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Rebels in a pandemic

Speed read
  • The coronavirus pandemic has prompted government restrictions on movement
  • As time wore on, some citizens began to defy stay-at-home orders
  • Timing and information may affect social distancing more than regulations

Breaking the rules can be fun. We all remember the adrenaline spike of sneaking out past curfew or pushing the accelerator over the speed limit. 

Sadly, being transgressive often has consequences.

<strong>Do government orders determine</strong> whether people choose to stay safe at home? Or is some other factor more important?Right now, we’re living with the consequences of actions taken to curb COVID-19. We’re also living with the decisions made by a few Americans to flaunt stay-at-home orders designed to flatten the curve of infection.

The psychology behind why some individuals choose to defy measures meant to protect public health intrigues scientists like Kosali Simon and Sumedha Gupta of Indiana University. They don’t want to judge the rebels: they want to understand them.

And to do that, they’re examining phone location data to see who was breaking orders to shelter in place—and when.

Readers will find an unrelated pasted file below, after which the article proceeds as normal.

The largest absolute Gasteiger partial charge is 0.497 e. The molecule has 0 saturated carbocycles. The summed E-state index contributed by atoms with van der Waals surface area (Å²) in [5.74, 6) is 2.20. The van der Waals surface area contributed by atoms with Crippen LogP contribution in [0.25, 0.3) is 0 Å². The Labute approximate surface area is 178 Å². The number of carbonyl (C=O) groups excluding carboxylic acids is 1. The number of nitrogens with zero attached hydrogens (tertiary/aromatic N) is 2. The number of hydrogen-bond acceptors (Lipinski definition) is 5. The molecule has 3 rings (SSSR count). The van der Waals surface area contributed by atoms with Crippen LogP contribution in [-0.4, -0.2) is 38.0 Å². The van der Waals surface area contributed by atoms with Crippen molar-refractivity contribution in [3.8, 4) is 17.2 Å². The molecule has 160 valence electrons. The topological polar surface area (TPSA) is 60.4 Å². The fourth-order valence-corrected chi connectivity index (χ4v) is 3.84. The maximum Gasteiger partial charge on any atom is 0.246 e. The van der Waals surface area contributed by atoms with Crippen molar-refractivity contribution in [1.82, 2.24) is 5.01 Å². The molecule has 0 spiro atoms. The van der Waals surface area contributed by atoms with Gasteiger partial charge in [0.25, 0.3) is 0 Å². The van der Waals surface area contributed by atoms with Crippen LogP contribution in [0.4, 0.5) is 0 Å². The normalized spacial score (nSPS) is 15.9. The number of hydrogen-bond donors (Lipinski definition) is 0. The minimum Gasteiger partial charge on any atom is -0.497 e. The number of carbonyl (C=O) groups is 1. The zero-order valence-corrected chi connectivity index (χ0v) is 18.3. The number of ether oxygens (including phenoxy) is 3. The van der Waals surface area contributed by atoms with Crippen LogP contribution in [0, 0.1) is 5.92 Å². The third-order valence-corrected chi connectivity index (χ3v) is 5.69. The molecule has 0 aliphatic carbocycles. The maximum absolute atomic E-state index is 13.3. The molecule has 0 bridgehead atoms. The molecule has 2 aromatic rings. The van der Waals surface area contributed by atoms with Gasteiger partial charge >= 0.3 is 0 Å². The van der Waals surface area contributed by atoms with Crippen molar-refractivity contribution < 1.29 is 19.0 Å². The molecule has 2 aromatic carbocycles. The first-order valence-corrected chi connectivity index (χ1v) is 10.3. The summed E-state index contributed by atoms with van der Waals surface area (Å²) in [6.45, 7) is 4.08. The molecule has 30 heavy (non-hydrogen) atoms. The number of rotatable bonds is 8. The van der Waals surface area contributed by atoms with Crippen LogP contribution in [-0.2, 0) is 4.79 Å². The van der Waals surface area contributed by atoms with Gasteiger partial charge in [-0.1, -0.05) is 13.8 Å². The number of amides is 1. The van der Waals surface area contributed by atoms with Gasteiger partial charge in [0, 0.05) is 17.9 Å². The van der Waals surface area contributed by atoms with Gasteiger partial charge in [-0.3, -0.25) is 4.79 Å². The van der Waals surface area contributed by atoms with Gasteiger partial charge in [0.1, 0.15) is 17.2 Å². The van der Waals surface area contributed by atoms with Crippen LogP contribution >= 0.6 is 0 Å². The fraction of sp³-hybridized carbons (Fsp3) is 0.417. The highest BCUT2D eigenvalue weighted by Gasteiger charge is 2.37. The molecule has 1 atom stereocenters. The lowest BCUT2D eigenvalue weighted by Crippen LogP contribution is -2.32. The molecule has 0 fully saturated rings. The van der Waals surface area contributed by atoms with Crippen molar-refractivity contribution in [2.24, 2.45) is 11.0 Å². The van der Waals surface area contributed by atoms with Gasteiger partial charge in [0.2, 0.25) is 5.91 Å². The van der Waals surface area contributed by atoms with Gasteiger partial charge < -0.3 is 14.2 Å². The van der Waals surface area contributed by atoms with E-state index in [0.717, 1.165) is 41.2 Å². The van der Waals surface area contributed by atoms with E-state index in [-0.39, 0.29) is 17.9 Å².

Looking back to move forward

One of the surprising revelations of this study is that the various state-issued stay-at-home orders didn’t have as great an impact on behavior as earlier actions. Specifically, Simon explains that the national emergency declaration on March 13 had the biggest single impact on an average citizen’s decision to stay home.

“That weekend is when there was this massive drop off in movement,” says Simon. “There were changes since then, but much more gradual than the initial big drop off.”

<strong>A national emergency declaration</strong> on March 13 had the biggest single impact on mobility in the US. Courtesy dmbosstone. <a href='https://creativecommons.org/licenses/by-nc-nd/2.0/'>(CC BY-NC-ND 2.0)</a>The researchers have various theories about why the first emergency declaration affected mobility more than eventual stay-at-home orders. Chief among them is the simple fact that people became fatigued with staying indoors as time wore on.

The second theory is that the emergency declaration was an informative piece of news, while the stay-at-home orders placed legal restrictions on mobility. People’s beliefs about the risks they face play a large role in their actions, Simon says. What matters is when state policies occurred relative to when people’s guard went up from other means.

“The emergency declaration was a very early sense of government action, which perhaps was more about conveying information, “says Simon. “It was at the time when people were just starting to hear the other information at the national level.” 

Private data, public use

This study relied heavily on near-real-time cell signal data, recently released by Google and Facebook. Though the data was sourced only from mobile users who have opted in to location tracking, security remained a major priority.